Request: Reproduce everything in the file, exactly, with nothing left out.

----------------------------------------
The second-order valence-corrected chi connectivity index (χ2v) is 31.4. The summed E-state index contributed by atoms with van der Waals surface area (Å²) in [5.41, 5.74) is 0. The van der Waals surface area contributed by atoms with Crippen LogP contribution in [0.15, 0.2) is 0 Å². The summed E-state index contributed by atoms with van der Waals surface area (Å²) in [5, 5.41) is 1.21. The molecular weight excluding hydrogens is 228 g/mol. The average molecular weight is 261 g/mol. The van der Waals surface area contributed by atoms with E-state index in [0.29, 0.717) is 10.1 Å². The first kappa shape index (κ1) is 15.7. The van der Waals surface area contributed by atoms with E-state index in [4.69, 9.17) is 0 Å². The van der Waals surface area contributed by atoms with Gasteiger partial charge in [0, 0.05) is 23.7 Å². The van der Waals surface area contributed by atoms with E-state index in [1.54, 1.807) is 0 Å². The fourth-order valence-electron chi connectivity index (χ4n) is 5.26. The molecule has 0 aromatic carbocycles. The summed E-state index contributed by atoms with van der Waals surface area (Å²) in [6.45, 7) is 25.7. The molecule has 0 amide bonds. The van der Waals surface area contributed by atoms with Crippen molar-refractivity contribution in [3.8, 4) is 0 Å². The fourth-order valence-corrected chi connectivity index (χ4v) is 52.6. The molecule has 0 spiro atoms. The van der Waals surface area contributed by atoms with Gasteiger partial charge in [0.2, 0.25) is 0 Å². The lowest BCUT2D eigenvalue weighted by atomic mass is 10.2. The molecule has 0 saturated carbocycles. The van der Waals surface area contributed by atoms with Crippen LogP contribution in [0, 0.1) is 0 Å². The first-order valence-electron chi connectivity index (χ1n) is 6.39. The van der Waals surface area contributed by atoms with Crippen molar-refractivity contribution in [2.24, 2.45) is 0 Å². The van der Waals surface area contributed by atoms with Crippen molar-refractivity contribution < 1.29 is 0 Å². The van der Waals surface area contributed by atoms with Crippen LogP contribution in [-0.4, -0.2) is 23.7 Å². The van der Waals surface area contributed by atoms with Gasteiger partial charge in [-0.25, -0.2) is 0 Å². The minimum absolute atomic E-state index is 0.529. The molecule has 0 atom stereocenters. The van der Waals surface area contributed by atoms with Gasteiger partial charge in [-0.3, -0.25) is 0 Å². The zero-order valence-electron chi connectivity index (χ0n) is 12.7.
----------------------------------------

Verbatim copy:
The second-order valence-corrected chi connectivity index (χ2v) is 31.4. The summed E-state index contributed by atoms with van der Waals surface area (Å²) in [5.41, 5.74) is 0. The van der Waals surface area contributed by atoms with Crippen LogP contribution in [0.15, 0.2) is 0 Å². The summed E-state index contributed by atoms with van der Waals surface area (Å²) in [5, 5.41) is 1.21. The molecular weight excluding hydrogens is 228 g/mol. The average molecular weight is 261 g/mol. The van der Waals surface area contributed by atoms with E-state index in [0.29, 0.717) is 10.1 Å². The first kappa shape index (κ1) is 15.7. The van der Waals surface area contributed by atoms with E-state index in [4.69, 9.17) is 0 Å². The van der Waals surface area contributed by atoms with Gasteiger partial charge in [0, 0.05) is 23.7 Å². The van der Waals surface area contributed by atoms with E-state index in [1.54, 1.807) is 0 Å². The fourth-order valence-electron chi connectivity index (χ4n) is 5.26. The molecule has 0 aromatic carbocycles. The summed E-state index contributed by atoms with van der Waals surface area (Å²) in [6.45, 7) is 25.7. The molecule has 0 amide bonds. The van der Waals surface area contributed by atoms with Crippen molar-refractivity contribution in [3.8, 4) is 0 Å². The fourth-order valence-corrected chi connectivity index (χ4v) is 52.6. The molecule has 0 spiro atoms. The van der Waals surface area contributed by atoms with Gasteiger partial charge in [0.2, 0.25) is 0 Å². The lowest BCUT2D eigenvalue weighted by atomic mass is 10.2. The molecule has 0 saturated carbocycles. The van der Waals surface area contributed by atoms with Crippen LogP contribution in [0, 0.1) is 0 Å². The first-order valence-electron chi connectivity index (χ1n) is 6.39. The van der Waals surface area contributed by atoms with Crippen molar-refractivity contribution in [2.24, 2.45) is 0 Å². The van der Waals surface area contributed by atoms with Crippen molar-refractivity contribution < 1.29 is 0 Å². The van der Waals surface area contributed by atoms with Crippen LogP contribution in [-0.4, -0.2) is 23.7 Å². The van der Waals surface area contributed by atoms with Gasteiger partial charge in [-0.25, -0.2) is 0 Å². The minimum absolute atomic E-state index is 0.529. The molecule has 0 atom stereocenters. The van der Waals surface area contributed by atoms with Gasteiger partial charge in [-0.3, -0.25) is 0 Å². The zero-order valence-electron chi connectivity index (χ0n) is 12.7.